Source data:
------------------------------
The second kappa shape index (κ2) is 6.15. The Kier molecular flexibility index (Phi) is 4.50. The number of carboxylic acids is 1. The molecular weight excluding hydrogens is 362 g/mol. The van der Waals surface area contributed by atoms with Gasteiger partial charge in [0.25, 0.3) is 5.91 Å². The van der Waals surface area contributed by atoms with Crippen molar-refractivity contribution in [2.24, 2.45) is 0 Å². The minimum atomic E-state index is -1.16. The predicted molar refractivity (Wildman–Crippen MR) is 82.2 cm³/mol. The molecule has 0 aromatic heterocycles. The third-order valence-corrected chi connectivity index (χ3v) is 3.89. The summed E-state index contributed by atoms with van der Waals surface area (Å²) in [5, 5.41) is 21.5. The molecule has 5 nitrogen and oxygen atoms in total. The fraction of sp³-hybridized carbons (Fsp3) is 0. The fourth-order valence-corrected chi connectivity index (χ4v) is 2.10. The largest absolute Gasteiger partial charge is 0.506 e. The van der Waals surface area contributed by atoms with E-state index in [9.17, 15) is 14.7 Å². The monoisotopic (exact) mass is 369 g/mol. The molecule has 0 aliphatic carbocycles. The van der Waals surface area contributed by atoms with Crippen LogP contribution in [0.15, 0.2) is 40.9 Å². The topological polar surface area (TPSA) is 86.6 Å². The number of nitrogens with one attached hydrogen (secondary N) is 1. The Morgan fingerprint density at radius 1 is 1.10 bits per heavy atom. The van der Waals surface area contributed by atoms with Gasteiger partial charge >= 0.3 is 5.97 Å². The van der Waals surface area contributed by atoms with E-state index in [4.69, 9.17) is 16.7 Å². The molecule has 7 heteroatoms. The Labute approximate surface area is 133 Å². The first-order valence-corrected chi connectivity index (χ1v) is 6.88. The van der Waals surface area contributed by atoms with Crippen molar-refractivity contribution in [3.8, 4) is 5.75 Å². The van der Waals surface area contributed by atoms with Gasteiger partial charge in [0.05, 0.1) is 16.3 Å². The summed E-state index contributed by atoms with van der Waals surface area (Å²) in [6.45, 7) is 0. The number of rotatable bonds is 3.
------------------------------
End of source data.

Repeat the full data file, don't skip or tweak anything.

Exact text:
The second kappa shape index (κ2) is 6.15. The Kier molecular flexibility index (Phi) is 4.50. The number of carboxylic acids is 1. The molecular weight excluding hydrogens is 362 g/mol. The van der Waals surface area contributed by atoms with Gasteiger partial charge in [0.25, 0.3) is 5.91 Å². The van der Waals surface area contributed by atoms with Crippen molar-refractivity contribution in [2.24, 2.45) is 0 Å². The minimum atomic E-state index is -1.16. The predicted molar refractivity (Wildman–Crippen MR) is 82.2 cm³/mol. The molecule has 0 aromatic heterocycles. The third-order valence-corrected chi connectivity index (χ3v) is 3.89. The summed E-state index contributed by atoms with van der Waals surface area (Å²) in [5, 5.41) is 21.5. The molecule has 5 nitrogen and oxygen atoms in total. The fraction of sp³-hybridized carbons (Fsp3) is 0. The fourth-order valence-corrected chi connectivity index (χ4v) is 2.10. The largest absolute Gasteiger partial charge is 0.506 e. The van der Waals surface area contributed by atoms with E-state index in [9.17, 15) is 14.7 Å². The monoisotopic (exact) mass is 369 g/mol. The molecule has 0 aliphatic carbocycles. The van der Waals surface area contributed by atoms with Crippen LogP contribution in [0.15, 0.2) is 40.9 Å². The topological polar surface area (TPSA) is 86.6 Å². The number of nitrogens with one attached hydrogen (secondary N) is 1. The Morgan fingerprint density at radius 1 is 1.10 bits per heavy atom. The van der Waals surface area contributed by atoms with Gasteiger partial charge >= 0.3 is 5.97 Å². The van der Waals surface area contributed by atoms with E-state index in [4.69, 9.17) is 16.7 Å². The molecule has 7 heteroatoms. The Labute approximate surface area is 133 Å². The first-order valence-corrected chi connectivity index (χ1v) is 6.88. The van der Waals surface area contributed by atoms with Crippen molar-refractivity contribution in [3.8, 4) is 5.75 Å². The van der Waals surface area contributed by atoms with Gasteiger partial charge in [0.05, 0.1) is 16.3 Å². The summed E-state index contributed by atoms with van der Waals surface area (Å²) in [6.45, 7) is 0. The number of rotatable bonds is 3.